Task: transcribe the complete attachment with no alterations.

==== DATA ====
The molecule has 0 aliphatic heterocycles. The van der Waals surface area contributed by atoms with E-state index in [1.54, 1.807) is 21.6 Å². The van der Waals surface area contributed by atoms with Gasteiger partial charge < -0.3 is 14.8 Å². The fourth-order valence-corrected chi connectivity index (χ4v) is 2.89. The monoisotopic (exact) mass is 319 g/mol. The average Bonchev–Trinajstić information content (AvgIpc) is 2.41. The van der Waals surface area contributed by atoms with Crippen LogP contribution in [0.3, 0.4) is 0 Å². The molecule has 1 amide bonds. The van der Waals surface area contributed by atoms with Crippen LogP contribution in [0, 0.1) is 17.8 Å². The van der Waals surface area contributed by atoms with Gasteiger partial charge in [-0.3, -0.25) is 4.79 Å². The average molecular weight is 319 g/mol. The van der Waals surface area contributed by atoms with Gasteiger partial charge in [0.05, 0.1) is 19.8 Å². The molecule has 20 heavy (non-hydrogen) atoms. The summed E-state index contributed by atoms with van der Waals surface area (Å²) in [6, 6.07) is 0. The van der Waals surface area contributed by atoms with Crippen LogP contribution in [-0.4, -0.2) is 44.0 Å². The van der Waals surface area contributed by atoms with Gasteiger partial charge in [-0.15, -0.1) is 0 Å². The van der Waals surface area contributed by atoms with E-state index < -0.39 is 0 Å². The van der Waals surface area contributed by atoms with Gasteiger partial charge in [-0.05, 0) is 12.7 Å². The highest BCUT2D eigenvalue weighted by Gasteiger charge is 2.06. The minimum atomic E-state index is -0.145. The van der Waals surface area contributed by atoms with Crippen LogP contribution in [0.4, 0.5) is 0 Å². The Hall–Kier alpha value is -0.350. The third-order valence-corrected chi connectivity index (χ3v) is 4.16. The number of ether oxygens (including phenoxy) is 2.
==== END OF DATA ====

The molecule has 0 aliphatic heterocycles. The van der Waals surface area contributed by atoms with E-state index in [1.54, 1.807) is 21.6 Å². The van der Waals surface area contributed by atoms with Gasteiger partial charge < -0.3 is 14.8 Å². The fourth-order valence-corrected chi connectivity index (χ4v) is 2.89. The monoisotopic (exact) mass is 319 g/mol. The average Bonchev–Trinajstić information content (AvgIpc) is 2.41. The van der Waals surface area contributed by atoms with Crippen LogP contribution in [0.3, 0.4) is 0 Å². The molecule has 1 amide bonds. The van der Waals surface area contributed by atoms with Crippen LogP contribution in [0, 0.1) is 17.8 Å². The van der Waals surface area contributed by atoms with Gasteiger partial charge in [-0.3, -0.25) is 4.79 Å². The average molecular weight is 319 g/mol. The van der Waals surface area contributed by atoms with Gasteiger partial charge in [0.05, 0.1) is 19.8 Å². The molecule has 20 heavy (non-hydrogen) atoms. The summed E-state index contributed by atoms with van der Waals surface area (Å²) in [6, 6.07) is 0. The van der Waals surface area contributed by atoms with Crippen LogP contribution in [-0.4, -0.2) is 44.0 Å². The van der Waals surface area contributed by atoms with Gasteiger partial charge in [-0.15, -0.1) is 0 Å². The van der Waals surface area contributed by atoms with E-state index < -0.39 is 0 Å². The van der Waals surface area contributed by atoms with Gasteiger partial charge in [-0.05, 0) is 12.7 Å². The highest BCUT2D eigenvalue weighted by Gasteiger charge is 2.06. The minimum atomic E-state index is -0.145. The van der Waals surface area contributed by atoms with Crippen LogP contribution in [0.4, 0.5) is 0 Å². The Hall–Kier alpha value is -0.350. The third-order valence-corrected chi connectivity index (χ3v) is 4.16. The number of ether oxygens (including phenoxy) is 2.